The 2019 Rugby World Cup stirred up excitement throughout Japan.
Kanagawa Prefecture, where the final took place, is portraying itself to the international community as a place brimming with “Vibrant INOCHI (Life)”, with the basic concept “Vibrant Life Kanagawa”.
What are the thoughts behind these words? Daisuke Ohata, who served as ambassador for the tournament, talks with Yuji Kuroiwa, governor of Kanagawa.
Applying a horizontal approach, not vertical to overcome the super-aging society
—— What is the background behind the creation of phrases such as “Vibrant INOCHI (Life) Kanagawa”?
Kuroiwa: Kanagawa will become the fastest super-aging prefecture within the country. In such circumstances, while medical treatment is important to maintain vibrant “INOCHI (Life),” we also need to integrate other elements such as food, agriculture, energy, environment, education and urban development united into a whole. However, on the national level, all of these elements are segmented vertically. To address this situation, Kanagawa prefecture has made a strong resolution to link all these elements and develop a comprehensive policy.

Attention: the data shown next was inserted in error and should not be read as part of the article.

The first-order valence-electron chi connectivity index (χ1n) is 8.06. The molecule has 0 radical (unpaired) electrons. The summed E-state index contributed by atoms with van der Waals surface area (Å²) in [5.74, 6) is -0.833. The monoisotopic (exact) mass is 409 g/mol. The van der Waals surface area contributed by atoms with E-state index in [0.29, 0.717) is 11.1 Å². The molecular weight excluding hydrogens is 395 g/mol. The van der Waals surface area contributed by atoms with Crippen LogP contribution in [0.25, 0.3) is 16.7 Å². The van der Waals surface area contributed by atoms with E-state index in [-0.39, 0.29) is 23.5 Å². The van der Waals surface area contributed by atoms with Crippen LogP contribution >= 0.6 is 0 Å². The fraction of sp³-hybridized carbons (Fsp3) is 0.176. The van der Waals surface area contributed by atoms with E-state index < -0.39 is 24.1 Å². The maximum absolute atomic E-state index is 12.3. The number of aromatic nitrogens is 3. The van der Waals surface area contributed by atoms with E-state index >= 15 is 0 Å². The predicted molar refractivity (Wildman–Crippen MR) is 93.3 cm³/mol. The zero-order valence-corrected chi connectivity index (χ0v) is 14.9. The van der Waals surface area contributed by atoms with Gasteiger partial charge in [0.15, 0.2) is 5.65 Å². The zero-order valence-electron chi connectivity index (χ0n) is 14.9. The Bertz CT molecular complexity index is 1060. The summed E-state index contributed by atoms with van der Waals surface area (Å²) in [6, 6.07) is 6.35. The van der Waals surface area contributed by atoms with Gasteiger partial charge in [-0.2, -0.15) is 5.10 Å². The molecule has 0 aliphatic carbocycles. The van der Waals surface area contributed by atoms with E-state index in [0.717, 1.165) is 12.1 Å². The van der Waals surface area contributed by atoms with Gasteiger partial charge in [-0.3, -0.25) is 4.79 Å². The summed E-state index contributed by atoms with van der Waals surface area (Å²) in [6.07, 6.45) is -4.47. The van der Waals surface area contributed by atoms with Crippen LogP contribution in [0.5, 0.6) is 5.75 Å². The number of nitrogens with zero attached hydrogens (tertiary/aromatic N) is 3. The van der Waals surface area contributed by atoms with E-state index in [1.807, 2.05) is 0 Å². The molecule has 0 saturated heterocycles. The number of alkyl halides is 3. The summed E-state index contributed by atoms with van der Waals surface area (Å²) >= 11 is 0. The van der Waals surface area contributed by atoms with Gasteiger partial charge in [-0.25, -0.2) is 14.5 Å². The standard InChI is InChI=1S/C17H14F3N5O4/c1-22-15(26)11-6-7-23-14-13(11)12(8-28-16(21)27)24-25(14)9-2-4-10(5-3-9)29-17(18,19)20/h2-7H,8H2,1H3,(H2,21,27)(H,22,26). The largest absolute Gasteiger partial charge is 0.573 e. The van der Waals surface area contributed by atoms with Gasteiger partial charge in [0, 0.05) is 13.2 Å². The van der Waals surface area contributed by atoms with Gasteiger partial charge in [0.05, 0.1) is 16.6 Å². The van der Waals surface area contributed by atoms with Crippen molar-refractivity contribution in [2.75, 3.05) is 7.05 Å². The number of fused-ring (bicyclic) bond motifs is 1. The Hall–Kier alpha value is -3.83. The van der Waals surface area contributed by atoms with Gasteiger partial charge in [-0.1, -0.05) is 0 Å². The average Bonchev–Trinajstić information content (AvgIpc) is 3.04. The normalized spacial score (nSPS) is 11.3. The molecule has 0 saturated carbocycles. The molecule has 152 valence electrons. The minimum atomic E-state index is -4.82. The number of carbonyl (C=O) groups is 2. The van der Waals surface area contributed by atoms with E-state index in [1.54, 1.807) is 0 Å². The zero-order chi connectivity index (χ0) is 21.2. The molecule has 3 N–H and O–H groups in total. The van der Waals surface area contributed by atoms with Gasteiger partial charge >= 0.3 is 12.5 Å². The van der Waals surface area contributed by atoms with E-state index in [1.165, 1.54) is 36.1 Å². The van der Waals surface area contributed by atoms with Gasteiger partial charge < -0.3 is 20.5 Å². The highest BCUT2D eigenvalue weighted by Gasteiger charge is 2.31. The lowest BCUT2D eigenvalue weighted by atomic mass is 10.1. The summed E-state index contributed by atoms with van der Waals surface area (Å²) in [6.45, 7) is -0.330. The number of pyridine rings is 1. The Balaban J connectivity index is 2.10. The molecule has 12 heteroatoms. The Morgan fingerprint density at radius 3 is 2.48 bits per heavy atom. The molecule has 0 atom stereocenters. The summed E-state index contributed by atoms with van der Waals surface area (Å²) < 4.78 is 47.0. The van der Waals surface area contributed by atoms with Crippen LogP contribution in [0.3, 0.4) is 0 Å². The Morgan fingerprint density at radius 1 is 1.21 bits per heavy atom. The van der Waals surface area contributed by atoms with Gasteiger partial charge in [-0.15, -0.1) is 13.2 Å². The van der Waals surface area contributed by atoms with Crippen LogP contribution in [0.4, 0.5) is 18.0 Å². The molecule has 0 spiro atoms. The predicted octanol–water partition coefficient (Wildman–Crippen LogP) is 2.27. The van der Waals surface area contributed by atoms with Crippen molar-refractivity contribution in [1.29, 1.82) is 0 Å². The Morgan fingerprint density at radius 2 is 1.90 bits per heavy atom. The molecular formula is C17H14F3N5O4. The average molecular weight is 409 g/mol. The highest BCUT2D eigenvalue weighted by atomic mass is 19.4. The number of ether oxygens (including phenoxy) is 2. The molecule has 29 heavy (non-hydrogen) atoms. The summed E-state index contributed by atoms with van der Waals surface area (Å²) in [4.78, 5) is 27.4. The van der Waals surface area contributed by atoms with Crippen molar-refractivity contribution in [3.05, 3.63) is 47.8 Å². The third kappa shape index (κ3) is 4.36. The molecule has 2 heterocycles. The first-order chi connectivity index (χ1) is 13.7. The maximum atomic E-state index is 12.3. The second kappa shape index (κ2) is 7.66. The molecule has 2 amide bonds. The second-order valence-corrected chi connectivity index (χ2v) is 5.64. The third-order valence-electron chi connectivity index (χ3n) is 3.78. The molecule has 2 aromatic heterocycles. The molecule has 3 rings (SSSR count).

Ohata: Why did you adopt the Japanese word “INOCHI” rather than the English word “Life”?
Kuroiwa: This started with Kanagawa presenting a talk at the “High-level Political Forum” at the UN as the representative Japanese municipality. The topic was how to express “INOCHI KAGAYAKU” in English. We felt that the English word “LIFE” didn’t convey the soft, warm, gentle image the Japanese word “INOCHI” has. To get our idea across, we prepared an illustration that depicted a single tree. With DIVERSITY at the root of the tree, words were written on the leaves, and this communicated “Vibrant INOCHI (Life)” as our ideal society. After the talk, people at the forum told us, “We agree that INOCHI is a word that will reach the world,” giving us confidence that we had conveyed our idea.
Diversity is also an important concept to Japan’s national rugby team.
Leading the world with Japanese culture and values
Ohata: The fact that our team was multi-national was a factor, but the sport itself also takes diversity on board. While there are big strong players, there are also small players who are fast runners. There are players who throw themselves into the game wholeheartedly and those who keep a cool, clear head as they set up the play. The appeal of rugby lies in the fact that the players, each with their own individual personalities, can find their own place where they can shine. It is important that all the team members share the same values, understand their role among these values and give their best performance. This is also important in work and daily life. I believe that the fact rugby presented this in an easy-to-understand form contributed to the excitement of the games last year.
Kuroiwa: Certainly, the motto “ONE TEAM” perfectly symbolized the team’s values.